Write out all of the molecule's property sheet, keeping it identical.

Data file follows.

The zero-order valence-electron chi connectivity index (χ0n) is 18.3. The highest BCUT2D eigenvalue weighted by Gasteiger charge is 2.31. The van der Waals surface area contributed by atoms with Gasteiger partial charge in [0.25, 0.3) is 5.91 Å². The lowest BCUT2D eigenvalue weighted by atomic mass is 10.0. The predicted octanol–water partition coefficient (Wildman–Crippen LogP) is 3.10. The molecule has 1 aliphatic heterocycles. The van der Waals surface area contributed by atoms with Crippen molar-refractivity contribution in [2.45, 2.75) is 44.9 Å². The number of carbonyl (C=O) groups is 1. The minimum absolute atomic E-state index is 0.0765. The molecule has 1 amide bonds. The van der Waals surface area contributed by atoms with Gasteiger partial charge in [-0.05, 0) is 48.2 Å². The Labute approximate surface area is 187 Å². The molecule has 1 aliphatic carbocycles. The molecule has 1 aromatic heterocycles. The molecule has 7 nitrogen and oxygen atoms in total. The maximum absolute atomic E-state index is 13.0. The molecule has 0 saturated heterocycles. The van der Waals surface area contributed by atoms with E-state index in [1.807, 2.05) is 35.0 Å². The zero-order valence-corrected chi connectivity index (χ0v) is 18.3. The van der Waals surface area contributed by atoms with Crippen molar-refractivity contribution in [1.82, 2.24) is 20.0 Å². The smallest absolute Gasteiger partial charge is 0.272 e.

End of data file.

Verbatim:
The zero-order valence-electron chi connectivity index (χ0n) is 18.3. The highest BCUT2D eigenvalue weighted by Gasteiger charge is 2.31. The van der Waals surface area contributed by atoms with Gasteiger partial charge in [0.25, 0.3) is 5.91 Å². The lowest BCUT2D eigenvalue weighted by atomic mass is 10.0. The predicted octanol–water partition coefficient (Wildman–Crippen LogP) is 3.10. The molecule has 1 aliphatic heterocycles. The van der Waals surface area contributed by atoms with Crippen molar-refractivity contribution in [2.45, 2.75) is 44.9 Å². The number of carbonyl (C=O) groups is 1. The minimum absolute atomic E-state index is 0.0765. The molecule has 1 amide bonds. The van der Waals surface area contributed by atoms with Gasteiger partial charge in [-0.05, 0) is 48.2 Å². The Labute approximate surface area is 187 Å². The molecule has 1 aliphatic carbocycles. The molecule has 1 aromatic heterocycles. The molecule has 7 nitrogen and oxygen atoms in total. The maximum absolute atomic E-state index is 13.0. The molecule has 0 saturated heterocycles. The van der Waals surface area contributed by atoms with E-state index in [1.807, 2.05) is 35.0 Å². The zero-order valence-corrected chi connectivity index (χ0v) is 18.3. The van der Waals surface area contributed by atoms with Crippen molar-refractivity contribution in [1.82, 2.24) is 20.0 Å². The smallest absolute Gasteiger partial charge is 0.272 e.